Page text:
Winner - The Guardian First Book Award
Winner of two Irish Book Awards - Newcomer of The Year and Book of The Year
Longlisted for the IMPAC Dublin Literary Award
Longlisted for the Man Booker Prize
In the aftermath of Ireland's financial collapse, dangerous tensions surface in an Irish town. As violence flares, the characters face a battle between public persona and inner desires. Through a chorus of unique voices, each struggling to tell their own kind of truth, a single authentic tale unfolds.
The Spinning Heart speaks for contemporary Ireland like no other novel. Wry, vulnerable, all-too human, it captures the language and spirit of rural Ireland and with uncanny perception articulates the words and thoughts of a generation. Technically daring and evocative of Patrick McCabe and J.M. Synge, this novel of small-town life is witty, dark and sweetly poignant.
Donal Ryan's brilliantly realized debut announces a stunning new voice in fiction.
©2012 Donal Ryan (P)2013 Steerforth Press LLC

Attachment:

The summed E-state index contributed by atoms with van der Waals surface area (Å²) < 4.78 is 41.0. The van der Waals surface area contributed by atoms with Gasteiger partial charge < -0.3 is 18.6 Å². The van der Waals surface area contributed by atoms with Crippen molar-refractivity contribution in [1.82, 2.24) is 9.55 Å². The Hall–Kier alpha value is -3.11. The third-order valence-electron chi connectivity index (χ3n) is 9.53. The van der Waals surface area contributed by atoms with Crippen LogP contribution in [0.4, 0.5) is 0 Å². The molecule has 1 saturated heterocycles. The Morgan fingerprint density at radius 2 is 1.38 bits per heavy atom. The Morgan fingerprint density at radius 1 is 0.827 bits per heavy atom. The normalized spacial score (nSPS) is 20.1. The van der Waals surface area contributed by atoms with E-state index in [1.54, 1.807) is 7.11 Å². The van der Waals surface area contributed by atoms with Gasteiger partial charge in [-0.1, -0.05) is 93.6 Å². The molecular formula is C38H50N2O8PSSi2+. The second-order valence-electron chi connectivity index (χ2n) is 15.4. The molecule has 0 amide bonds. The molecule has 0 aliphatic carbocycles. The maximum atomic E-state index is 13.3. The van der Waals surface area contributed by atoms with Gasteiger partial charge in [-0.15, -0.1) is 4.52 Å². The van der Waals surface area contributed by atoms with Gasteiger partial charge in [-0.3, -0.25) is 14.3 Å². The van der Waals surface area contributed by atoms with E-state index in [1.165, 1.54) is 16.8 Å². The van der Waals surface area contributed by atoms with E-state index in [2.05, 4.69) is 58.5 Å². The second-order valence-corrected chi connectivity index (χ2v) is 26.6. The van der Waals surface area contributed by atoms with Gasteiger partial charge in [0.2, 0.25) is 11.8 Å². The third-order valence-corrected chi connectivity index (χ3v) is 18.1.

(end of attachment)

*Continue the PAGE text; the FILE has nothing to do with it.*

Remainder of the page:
"Irish author Ryan's debut takes readers to the 'heart' of hardscrabble life in Ireland in the era after the economic boom and bust of 2008. The novel received Book of the Year honors at the Irish Book Awards. . . . Reminiscent of Faulkner’s As I Lay Dying, this book gives readers a story—or rather stories—told from multiple perspectives, each chapter using a different voice. . . . Disturbing and unnerving but ultimately beautiful." (Kirkus Reviews, starred review)
"Structurally the novel gestures to William Faulkner's As I Lay Dying, while Ryan's sensitive observations on Irish life seem responsive to the work of his compatriot Patrick McCabe. That Ryan does not look out of place in such literary company is a measure of his achievement." (The Financial Times)
"The recession has hit rural Ireland, and 'the sky is falling down." Through 21 different voices, Donal Ryan's virtuoso debut novel pieces together a fractured portrait of a community in shock. . . . What is so special about Ryan's novel is that it seems to draw speech out of the deepest silences; the testimony of his characters rings rich and true – funny and poignant and banal and extraordinary – and we can't help but listen." (The Guardian)
This is a searing look at the economic collapse in Ireland through its effects on the lives of individuals. Creative, different and totally absorbing. The reader is first-rate as well and intensifies the emotional punches.
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